Where an auditor in an action for personal injuries whose findings of fact were not to be final filed a report in which he found for the defendant and a "supplementary report" in which, in accordance with the amendment of Rule 86 of the Superior Court effective July 1, 1961, and an accompanying notice to auditors, he made findings as to the plaintiff's damages, the findings as to damages were not merely an advisory opinion but had the same standing as his other findings and were properly read to the jury at a subsequent trial of the action.
TORT. Writ in the Superior Court dated February 1, 1960.
The action was tried before Welsh, J., a District Court judge sitting under statutory authority.
Bertram A. Sugarman for the defendant.
Timothy J. McInerney for the plaintiff.
WILKINS, C.J. In this action of tort for personal injuries by a guest passenger against the operator of a motor vehicle, the gross negligence of the defendant is conceded. The defendant's sole exception is to the trial judge allowing a so called "supplementary report" of an auditor to be read to the jury by counsel for the plaintiff.
The findings of fact of the auditor were not to be final. After hearing he filed on July 27, 1961, (1) an "auditor's report," in which he found for the defendant; and (2) an "auditor's supplementary report," in which he found damages in the sum of $18,000, stating that he did so in accordance with Rule 86 of the Superior Court (1954).
On April 28, 1961, effective July 1, 1961, Rule 86 was amended to read, as to an auditor whose findings of fact are not to be final: "to hear the parties, examine their
vouchers and evidence, state accounts, find the subsidiary facts on each issue tried, including the issue of damages, and report them and his general findings based on such subsidiary findings to the court . . .."
In announcing the amendment the committee on rules of the Superior Court issued a notice to auditors whose findings of fact are not to be final, directing attention, among other things, to the following:
"I. Such auditors shall find the subsidiary facts on each issue tried, including the issue of damages, whether the ultimate finding is for the plaintiff or the defendant. II. The auditor shall base his general findings on such subsidiary facts. III. If the general finding of the auditor is for the defendant, the auditor shall, nevertheless, find the subsidiary facts, if any, on the issue of the damages alleged; and, if damages are proved upon the subsidiary facts found, he shall assess full damages thereon. (It is recommended in such case that all the findings on damages shall be reported in a supplementary report signed by the auditor and filed with his report, and that the provisions of Rule 88 be complied with.)"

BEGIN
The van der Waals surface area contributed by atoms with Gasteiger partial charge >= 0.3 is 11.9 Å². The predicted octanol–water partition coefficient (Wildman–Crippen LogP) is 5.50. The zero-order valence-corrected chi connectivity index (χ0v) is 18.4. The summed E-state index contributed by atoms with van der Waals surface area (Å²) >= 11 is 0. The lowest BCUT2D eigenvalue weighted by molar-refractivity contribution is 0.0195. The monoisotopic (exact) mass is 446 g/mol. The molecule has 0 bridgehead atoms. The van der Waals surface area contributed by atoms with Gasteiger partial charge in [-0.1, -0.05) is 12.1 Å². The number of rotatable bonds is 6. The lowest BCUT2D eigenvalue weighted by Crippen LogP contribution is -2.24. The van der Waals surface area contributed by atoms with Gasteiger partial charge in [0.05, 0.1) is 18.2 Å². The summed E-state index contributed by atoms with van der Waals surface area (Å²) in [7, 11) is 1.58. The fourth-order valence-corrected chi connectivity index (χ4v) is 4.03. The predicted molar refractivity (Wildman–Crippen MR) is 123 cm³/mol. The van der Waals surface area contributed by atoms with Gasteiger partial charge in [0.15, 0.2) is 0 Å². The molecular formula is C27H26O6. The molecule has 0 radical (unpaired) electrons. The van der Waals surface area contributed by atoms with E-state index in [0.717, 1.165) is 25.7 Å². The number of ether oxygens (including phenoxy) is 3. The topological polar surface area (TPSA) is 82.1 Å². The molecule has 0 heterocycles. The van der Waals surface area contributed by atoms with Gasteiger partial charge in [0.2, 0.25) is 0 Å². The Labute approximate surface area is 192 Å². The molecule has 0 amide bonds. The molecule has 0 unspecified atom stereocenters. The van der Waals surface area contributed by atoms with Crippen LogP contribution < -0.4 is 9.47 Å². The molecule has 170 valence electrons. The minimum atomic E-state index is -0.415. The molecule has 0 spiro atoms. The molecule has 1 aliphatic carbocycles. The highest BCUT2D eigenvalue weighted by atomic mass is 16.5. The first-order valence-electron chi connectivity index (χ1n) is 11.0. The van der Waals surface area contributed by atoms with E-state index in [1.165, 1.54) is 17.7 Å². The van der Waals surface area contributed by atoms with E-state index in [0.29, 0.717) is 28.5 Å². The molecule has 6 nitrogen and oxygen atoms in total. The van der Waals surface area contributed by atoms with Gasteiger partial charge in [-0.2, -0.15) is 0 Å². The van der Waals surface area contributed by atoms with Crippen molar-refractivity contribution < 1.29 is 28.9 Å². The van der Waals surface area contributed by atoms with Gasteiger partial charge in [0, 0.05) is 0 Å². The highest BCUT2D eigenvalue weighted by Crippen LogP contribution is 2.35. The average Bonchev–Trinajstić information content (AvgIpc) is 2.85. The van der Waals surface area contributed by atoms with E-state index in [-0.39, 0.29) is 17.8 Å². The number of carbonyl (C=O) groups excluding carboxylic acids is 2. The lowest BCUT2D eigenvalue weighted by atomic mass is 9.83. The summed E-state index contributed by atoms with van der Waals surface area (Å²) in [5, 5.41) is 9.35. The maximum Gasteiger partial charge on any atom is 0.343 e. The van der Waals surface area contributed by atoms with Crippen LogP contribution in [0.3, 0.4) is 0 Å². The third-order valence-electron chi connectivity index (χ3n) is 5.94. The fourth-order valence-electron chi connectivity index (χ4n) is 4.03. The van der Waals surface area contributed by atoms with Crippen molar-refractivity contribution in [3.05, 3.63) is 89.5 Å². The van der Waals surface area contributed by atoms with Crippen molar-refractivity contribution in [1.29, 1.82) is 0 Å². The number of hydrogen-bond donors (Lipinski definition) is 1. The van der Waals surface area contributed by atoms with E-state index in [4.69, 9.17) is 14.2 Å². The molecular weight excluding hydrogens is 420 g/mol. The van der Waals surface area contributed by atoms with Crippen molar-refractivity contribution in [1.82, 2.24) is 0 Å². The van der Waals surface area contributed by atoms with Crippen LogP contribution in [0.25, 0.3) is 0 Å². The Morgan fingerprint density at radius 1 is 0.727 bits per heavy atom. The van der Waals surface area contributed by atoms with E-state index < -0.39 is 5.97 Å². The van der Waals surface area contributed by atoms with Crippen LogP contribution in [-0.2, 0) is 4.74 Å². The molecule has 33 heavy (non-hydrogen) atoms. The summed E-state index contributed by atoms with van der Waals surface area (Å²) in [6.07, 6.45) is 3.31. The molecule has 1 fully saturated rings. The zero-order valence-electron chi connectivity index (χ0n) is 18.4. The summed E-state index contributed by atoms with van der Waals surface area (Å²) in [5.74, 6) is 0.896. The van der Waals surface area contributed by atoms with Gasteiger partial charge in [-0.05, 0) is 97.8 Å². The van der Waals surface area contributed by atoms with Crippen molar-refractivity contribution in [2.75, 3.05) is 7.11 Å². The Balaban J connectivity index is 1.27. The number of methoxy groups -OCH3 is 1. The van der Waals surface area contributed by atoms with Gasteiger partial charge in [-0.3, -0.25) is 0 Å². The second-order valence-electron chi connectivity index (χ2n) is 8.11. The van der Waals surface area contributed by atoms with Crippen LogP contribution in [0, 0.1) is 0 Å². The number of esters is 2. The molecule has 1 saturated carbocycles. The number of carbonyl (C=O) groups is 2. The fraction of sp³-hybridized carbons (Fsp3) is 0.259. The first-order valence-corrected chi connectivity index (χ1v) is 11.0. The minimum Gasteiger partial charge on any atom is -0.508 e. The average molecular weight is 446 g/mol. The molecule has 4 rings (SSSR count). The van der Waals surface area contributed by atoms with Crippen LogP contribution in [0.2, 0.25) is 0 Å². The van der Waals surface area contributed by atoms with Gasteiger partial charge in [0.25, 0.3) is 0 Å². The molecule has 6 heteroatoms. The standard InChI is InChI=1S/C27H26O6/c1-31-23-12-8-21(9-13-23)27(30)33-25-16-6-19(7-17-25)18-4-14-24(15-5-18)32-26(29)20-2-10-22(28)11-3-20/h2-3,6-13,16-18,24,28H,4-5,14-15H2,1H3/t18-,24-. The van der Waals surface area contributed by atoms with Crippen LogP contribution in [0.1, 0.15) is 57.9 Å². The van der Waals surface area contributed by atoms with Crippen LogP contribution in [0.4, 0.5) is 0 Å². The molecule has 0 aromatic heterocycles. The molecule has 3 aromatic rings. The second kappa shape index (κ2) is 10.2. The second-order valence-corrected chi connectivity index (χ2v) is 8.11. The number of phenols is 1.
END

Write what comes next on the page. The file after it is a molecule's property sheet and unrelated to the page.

The judge charged the jury that the findings of fact in the auditor's report had prima facie effect, and in case that they should find that there was gross negligence, the supplementary report would have prima facie effect. The jury returned a verdict for the plaintiff in the sum of $15,000.
The defendant contends that once the auditor concluded that there is no liability, any ultimate conclusion of his as to the monetary value of the plaintiff's injuries cannot properly be called a general finding, but is rather an advisory opinion. The defendant does not contest the validity of the rule nor the propriety of the notice of the rules committee. His argument appears to be addressed solely to the judge's allowing the supplementary report to be read to the jury. The procedure, however, was in accordance with the purposes of the rule, and the notice of the rules committee, which was followed by the auditor, was in accordance with those purposes. So far as material to the present case, one
paramount purpose plainly was to combat congestion in the courts. One way to secure expeditious disposal of litigation is to reduce the time lag between entry and reaching of cases for trial. In a personal injury case it might save inconvenience to the medical profession and consequent delay if its members could be spared the necessity of having to testify twice in the same cause, once before the auditor and again in court.
It has been a common practice for auditors, and masters as well, to make findings in the alternative in a single report. Any distinction between that practice and the requirements of Rule 86 does not appear.
We think that the findings as to damages continued to be subsidiary facts on an issue the auditor was directed to try notwithstanding that he found that there was no liability; that such findings did not constitute an advisory opinion; and that the judge committed no error in carrying out a purpose of the rule instead of giving no effect to it.